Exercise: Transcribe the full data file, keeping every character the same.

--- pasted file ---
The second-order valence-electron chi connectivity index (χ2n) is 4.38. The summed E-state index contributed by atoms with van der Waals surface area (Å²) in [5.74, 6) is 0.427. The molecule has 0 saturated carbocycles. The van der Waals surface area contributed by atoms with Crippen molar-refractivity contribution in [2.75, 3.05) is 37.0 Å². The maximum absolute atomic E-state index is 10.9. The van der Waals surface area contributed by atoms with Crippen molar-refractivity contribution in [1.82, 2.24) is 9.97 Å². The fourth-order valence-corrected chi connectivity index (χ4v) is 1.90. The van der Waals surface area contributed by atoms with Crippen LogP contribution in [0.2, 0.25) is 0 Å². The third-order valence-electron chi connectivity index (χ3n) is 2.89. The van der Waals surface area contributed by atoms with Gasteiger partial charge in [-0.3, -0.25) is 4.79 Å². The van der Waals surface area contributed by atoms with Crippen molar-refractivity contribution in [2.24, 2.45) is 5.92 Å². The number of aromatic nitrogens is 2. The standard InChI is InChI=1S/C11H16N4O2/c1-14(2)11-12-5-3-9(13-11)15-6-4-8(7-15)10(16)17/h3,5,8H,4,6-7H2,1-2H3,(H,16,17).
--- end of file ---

The second-order valence-electron chi connectivity index (χ2n) is 4.38. The summed E-state index contributed by atoms with van der Waals surface area (Å²) in [5.74, 6) is 0.427. The molecule has 0 saturated carbocycles. The van der Waals surface area contributed by atoms with Crippen molar-refractivity contribution in [2.75, 3.05) is 37.0 Å². The maximum absolute atomic E-state index is 10.9. The van der Waals surface area contributed by atoms with Crippen molar-refractivity contribution in [1.82, 2.24) is 9.97 Å². The fourth-order valence-corrected chi connectivity index (χ4v) is 1.90. The van der Waals surface area contributed by atoms with Crippen LogP contribution in [0.2, 0.25) is 0 Å². The third-order valence-electron chi connectivity index (χ3n) is 2.89. The van der Waals surface area contributed by atoms with Gasteiger partial charge in [-0.3, -0.25) is 4.79 Å². The van der Waals surface area contributed by atoms with Crippen molar-refractivity contribution in [2.24, 2.45) is 5.92 Å². The number of aromatic nitrogens is 2. The standard InChI is InChI=1S/C11H16N4O2/c1-14(2)11-12-5-3-9(13-11)15-6-4-8(7-15)10(16)17/h3,5,8H,4,6-7H2,1-2H3,(H,16,17).